TikTok this week presented its new plan to ramp up advertiser investment in its video platform with the expansion of e-commerce, a new promise of “brand safety,” and the launch of several new and interactive ad formats, ranging from clickable stickers to choose-your-own-adventure ads to “super likes” and more. The additions, the company says, will make TikTok’s advertising more interactive and creative, much like the TikTok experience itself.
The company demonstrated its new additions at an online conference aimed at the advertising and marketing community on Tuesday.
Here, TikTok also announced several new e-commerce partnerships beyond its pilot partner Shopify to make online shopping a more native experience, with the ability for users to go from product discovery to checkout without leaving the app. It noted it’s making live shopping available to brands and offered several ad products made just for e-commerce brands. And, in some markets, TikTok is offering to take on the responsibilities of shipping and fulfillment, as well.
Meanwhile, TikTok’s broader ads business is getting a jolt with the launch of several new products designed with the goal of making TikTok better differentiated from other social media rivals.
On this front, TikTok introduced a new product called “instant page,” which is a quick-loading landing page that the company claims will load 11 times faster than a typical mobile website. This allows a user who clicks through on an ad to be immediately taken to a page where they’ll be able to see more information from the brand, watch more videos, and swipe through other content — all without leaving the TikTok app. This could compete with Instagram’s Link Sticker which recently stepped in to replace the swipe-up gesture in its app.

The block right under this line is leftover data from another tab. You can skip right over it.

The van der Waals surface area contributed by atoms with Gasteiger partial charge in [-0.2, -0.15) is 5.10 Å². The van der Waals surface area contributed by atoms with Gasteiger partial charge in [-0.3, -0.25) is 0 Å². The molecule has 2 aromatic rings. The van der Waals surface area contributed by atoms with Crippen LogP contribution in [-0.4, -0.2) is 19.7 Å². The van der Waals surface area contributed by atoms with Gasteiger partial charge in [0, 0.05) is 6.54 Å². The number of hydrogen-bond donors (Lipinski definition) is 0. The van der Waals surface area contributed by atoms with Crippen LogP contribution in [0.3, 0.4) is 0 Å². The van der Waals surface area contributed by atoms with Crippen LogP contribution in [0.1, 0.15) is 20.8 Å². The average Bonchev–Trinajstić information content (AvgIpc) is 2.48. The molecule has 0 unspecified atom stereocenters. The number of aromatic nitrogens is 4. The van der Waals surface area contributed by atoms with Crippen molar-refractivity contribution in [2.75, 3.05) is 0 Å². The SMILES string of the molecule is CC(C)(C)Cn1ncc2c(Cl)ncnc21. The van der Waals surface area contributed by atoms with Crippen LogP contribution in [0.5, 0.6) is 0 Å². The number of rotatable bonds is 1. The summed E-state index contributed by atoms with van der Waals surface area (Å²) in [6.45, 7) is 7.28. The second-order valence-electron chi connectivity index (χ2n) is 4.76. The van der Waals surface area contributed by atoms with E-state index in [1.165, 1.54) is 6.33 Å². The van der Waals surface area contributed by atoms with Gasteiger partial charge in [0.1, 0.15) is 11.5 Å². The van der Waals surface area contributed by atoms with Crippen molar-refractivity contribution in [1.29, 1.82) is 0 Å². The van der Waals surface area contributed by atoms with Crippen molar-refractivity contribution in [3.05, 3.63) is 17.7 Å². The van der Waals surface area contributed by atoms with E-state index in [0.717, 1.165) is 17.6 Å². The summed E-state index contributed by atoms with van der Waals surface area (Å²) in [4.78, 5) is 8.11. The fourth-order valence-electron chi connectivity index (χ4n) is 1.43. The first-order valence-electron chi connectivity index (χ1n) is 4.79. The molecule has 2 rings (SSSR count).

Another new product, “pop out showcase,” aims to make engaging with ads a more interactive experience.
With “pop out showcase,” advertisers can access a library of stickers and images that can be superimposed on top of their TikTok videos to illustrate the products they’re demonstrating or other key story elements. For instance, a beauty brand may add a sticker of a makeup brush to its content that, when tapped, takes the viewer to a page where they can buy a makeup brush from the brand.
Other new formats encourage TikTok users to tap on the ads themselves.
One of these is TikTok’s “super like.” This offers a way to make “liking” a video a more engaging experience. When users tap the like (heart) button on a TikTok video, the Super Like can display different types of icons that appear on viewers’ screens. Users are also invited to visit a landing page where they can learn more about the brand’s product or service being featured.
There are also gesture ads that will reveal rewards or other information to users who either slide or tap on videos. Like the “pop out showcase: and “super like,” these ads play to the familiarity that TikTok users — particularly its young Gen Z and millennial demographic — have with how to navigate their smartphones. It’s second nature for younger people to know to tap, swipe, and drag, and these ads offer some form of immediate gratification for doing so, whether that’s an explosion of icons or even a real-life reward.